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Volume 19 • Issue 17 | September 8 - 14, 2006

Bringing the Commission Report to life

By Ronda Kaysen

“Path to 9/11” executive producer Marc Platt has an impressive resume. He produced “Legally Blonde” and “Legally Blonde 2,” the creepily funny “Happy Endings,” the HBO miniseries “Empire Falls” and the Broadway shows “Wicked” and “Three Days of Rain” with Julia Roberts.

He recently shared his thoughts with Downtown Express about the “Path to 9/11,” an ABC miniseries based on the “9/11 Commission Report” starring Harvey Keitel as John O’Neill, the FBI agent who tracked Al Qaeda in the 1990s when no one else cared and died in the World Trade Center on Sept. 11, 2001. The five-hour mini-series will air with virtually no ad interruptions on Sept. 10 and Sept. 11.

You tend to produce light entertainment flicks like Legally Blonde and Happy Endings. What made you take on a political miniseries?

I’m not sure it’s political. It’s really historical in the sense that it details events that are part of our history. I got a phone call from ABC and they asked me if I’d read the 9/11 Commission Report. Sadly, I must confess, that like most Americans, I had not. I went out and bought it and read it. I was slightly daunted by the size of it. I found myself almost immediately absorbed in it. It almost reads like a political thriller and you realize this is as factual an account as there can be and I was awestruck by that… I realized as a citizen, as a father of five children, as someone who lives in both L.A. and New York, I felt a sense of responsibility. I can’t think of a better use of my time than taking this daunting document and adapting it into a medium that would be more accessible.

What do you hope audiences will get out of it?

They’ll be motivated to pick up this report and read it.

Why five hours? Why not make a feature-length film?

It was hard enough to take the story and reduce it to slightly under five hours. I don’t know if the essence of the full story could have been told if it were any shorter. One could have made a 12-hour miniseries about this.

There are a lot of 9/11 movies coming out this year because of the five-year anniversary. Why should people see your movie?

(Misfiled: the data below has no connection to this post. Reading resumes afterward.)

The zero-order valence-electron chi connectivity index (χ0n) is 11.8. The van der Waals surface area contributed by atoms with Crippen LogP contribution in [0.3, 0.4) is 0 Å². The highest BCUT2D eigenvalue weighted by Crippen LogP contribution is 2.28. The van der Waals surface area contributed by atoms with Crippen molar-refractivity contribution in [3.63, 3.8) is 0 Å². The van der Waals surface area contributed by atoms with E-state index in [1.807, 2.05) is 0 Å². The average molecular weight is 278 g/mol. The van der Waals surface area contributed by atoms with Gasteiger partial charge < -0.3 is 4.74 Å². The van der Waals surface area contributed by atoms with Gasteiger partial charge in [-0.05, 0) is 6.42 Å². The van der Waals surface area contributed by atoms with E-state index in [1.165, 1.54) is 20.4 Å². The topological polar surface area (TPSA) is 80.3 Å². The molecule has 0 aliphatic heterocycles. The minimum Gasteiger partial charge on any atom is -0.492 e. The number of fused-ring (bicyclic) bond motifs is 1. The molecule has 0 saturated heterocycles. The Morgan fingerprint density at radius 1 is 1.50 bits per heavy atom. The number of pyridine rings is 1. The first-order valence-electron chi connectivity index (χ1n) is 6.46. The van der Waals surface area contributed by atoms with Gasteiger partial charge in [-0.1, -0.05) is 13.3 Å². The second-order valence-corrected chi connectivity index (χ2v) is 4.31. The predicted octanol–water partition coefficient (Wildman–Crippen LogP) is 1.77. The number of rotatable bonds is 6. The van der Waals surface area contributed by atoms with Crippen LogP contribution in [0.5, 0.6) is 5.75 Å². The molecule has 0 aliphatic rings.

This is a story that hasn’t been told and isn’t being told anywhere else. It isn’t really about the day. The major portion of the show isn’t about the unfortunate and horrific carnage of 9/11. We begin in 1993—the first World Trade Center bombing, which many people outside of New York have forgotten about. It’s a very new story because it’s what happened before 9/11.

Have you seen Oliver Stone’s “World Trade Center,” or Paul Greengrass’s “United 93”?

No. Have you?

Have you read “The 9/11 Report: A Graphic Adaptation,” a graphic novel based on the commission report, by Sid Jacobson and Ernie Colón?

I heard about that. It seems so odd to me. Someone was describing it to me.

Where were you on 9/11?

I was in L.A. I was awoken shortly before 6 a.m. by a friend who said, “Turn on the T.V.” I witnessed it mostly on my T.V. set. Like so many people whose lives were touched, I lost a former NYU Law School colleague of mine who perished at the World Trade Center… I remember coming to the city a few days after the planes started flying again and coming back to my apartment [near Lincoln Center] and I couldn’t believe how silent the city was. It was very unsettling. I remember as we were auditioning for “Wicked” and starting to work on this musical, my early memory was hearing the sirens of the funerals of the fireman. And bells ringing.

If you could meet one of the people portrayed in the film, who would it be?

John O’Neill.

What would you ask him?

How did you know?

Was it hard casting people who everyone knows, like Condoleezza Rice and Dick Cheney?

You do the best you can in casting. In most instances we’re very precise. It’s not only finding someone who physically resembles someone, it’s finding someone who can act.

Has producing the film changed your feelings about Osama bin Laden or Mohamed Atta?

My feelings haven’t changed. Is there a deeper sense of the divide among the cultures of the world there? Yes, perhaps. But not my feelings about those particular individuals. For those of us who are law-abiding citizens who value human life, it’s hard to imagine any issue that could override that.

How did you create Islamabad and Afghanistan, which were shot in Morocco?

It’s doing a lot of research and, in some instances, great art design. The embassy of Yemen is shot in Toronto. That’s part of making a film.

You portray a lot of powerful people in the miniseries—like former CIA director George Tenet and former Secretary of State Madeleine Albright. Do you worry about pissing some of them off?

It’s inevitable that there will be criticisms from people who say you didn’t treat me fairly. There’s likely to be partisan discussions. There may even be some within different agencies. That’s to be expected. We tried very hard to communicate the essence of what’s in that report. There was a colossal failure. The balance of how we viewed the world was different pre-9/11. In a certain way, everyone involved [is partly to] blame. We were living in a different world and that’s what’s hopefully been communicated. There’s a whole thing on what was going on with Monica Lewinsky. That’s where we were as a country. Our focus was on Monica Lewinsky.

Will there be sequel?

I hope not.

What would it be about?

Only time can write the sequel. One would like to imagine that what lies in store for us is that there is no sequel because there is no event that has occurred, but there’s resolution instead. I don’t know if that’s possible, I don’t think it’s practical, but it’s always good to hope.



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